Jens Quistgaard

Sculpting the utilitarian

jens quistgaard dansk denmark danish usa kobenstyle congo
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Above: Pepper mills designed by Jens Quistgaard for Dansk, USA, in the 1950’s and 1960’s. Photo: Ross Floyd for Wright Auctions

Perhaps no other Danish designer was as prolific as Jens Quistgaard – furniture, silverware, jewelry, household items, and cookware he left a legacy of over 4000 design items. Born into an artistic home in Copenhagen, Denmark in 1919 Jens Harald Quistgaard demonstrated creative abilities from a young age and while still a child he built a small workshop in his mother’s kitchen, complete with a vice and anvil. Quite serious about his pursuit, Quistgaard produced jewelry, knives, and even ceramics from this humble station. He could also be found at the local smiths and carpenters gaining as much knowledge as he could about the various disciplines. During this period he was also trained as a sculptor by his father, Harald Quistgaard (1887-1979), and later would receive a formal education at the Technical school in Copenhagen. His studies were interrupted during the Nazi occupation of Denmark when Quistgaard became active in the Resistance movement.

jens quistgaard dansk denmark danish usa kobenstyle congo

Quistgaard’s breakthrough desind with this ‘Fjord’ flatware set. Designed in 1953 it was the first set of cutlery to put wooden handles – in this case teak – on steel. Photo: Ross Floyd for Wright Auctions

Quistgaard’s breakthrough as an industrial designer came in 1953 when he designed the Fjord cutlery set, the first to combine stainless steel with teak handles. In 1954, after several exhibits and awards, Quistgaard was discovered by American businessman Ted Nierenberg, who was scouting Europe for designs he could launch in the USA. After seeing the Fjord cutlery set at the Danish Museum of Art and Design in Copenhagen, Nierenberg met with Quistgaard which led to the founding of the Dansk company. The following year Quistgaard’s Kobenstyle cookware was introduced and remains today one of the designer’s – and Dansk’s – most successful products. Following the success of Kobenstyle, Quistgaard focused primarily on smaller household goods created from a philosophy that even the most utilitarian of objects should be well made and function together harmoniously.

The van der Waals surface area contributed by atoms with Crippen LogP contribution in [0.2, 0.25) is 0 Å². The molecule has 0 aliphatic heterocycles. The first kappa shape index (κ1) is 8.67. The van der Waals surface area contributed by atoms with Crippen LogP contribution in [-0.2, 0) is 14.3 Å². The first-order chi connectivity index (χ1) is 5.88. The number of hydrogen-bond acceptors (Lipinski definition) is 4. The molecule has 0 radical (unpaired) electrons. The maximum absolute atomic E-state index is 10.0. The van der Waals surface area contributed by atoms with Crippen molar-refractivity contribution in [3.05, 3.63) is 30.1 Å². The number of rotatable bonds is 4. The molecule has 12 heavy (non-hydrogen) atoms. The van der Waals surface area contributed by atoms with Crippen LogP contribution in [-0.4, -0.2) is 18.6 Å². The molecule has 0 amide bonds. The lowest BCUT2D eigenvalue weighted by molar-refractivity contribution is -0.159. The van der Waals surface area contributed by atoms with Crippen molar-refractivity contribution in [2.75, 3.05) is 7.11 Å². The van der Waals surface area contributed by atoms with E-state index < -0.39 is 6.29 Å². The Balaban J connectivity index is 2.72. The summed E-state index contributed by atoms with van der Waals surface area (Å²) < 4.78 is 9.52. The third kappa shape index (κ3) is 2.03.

Quistgaard’s enormously successful Kobenstyle cook and tableware introduced by Dansk in 1955. Click on image for full view.

While few of Quistgaard’s furniture designs remain in production many of his designs for household items and cookware are still being made today. Perhaps the best aspect these designs is that while many designers of the era wanted to make good design that was affordable to almost everyone, few were truly successful. Today many of the classic ‘designer’ items are often priced well above the average person’s reach. Quistgaard’s designs, however, are still relatively affordable (the exception being some of the rarer furniture pieces) and fit within the most modest of budgets.

Some of Jens Quistgaard’s designs. Click on image for full view.


jens quistgaard dansk denmark danish usa kobenstyle congo

Silversmith, sculptor, and designer Jens Harald Quistgaard (1919 – 2008)


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Great post. According to the Dux side table was not designed by Quistgaard.


DC, you hit me in the heart here…
I believe so strongly in the idea that great design in utilitarian objects is a worthy and admirable ambition for a designer. Everyone deserves grace and beauty in their life, and if the most you can afford, or live with daily, are some cooking untensils, then they should also be pleasing. I adore everything you feature, but I especially appreciate your inclusion of truly beautiful, but humble, work like this. You’re pretty cool, you.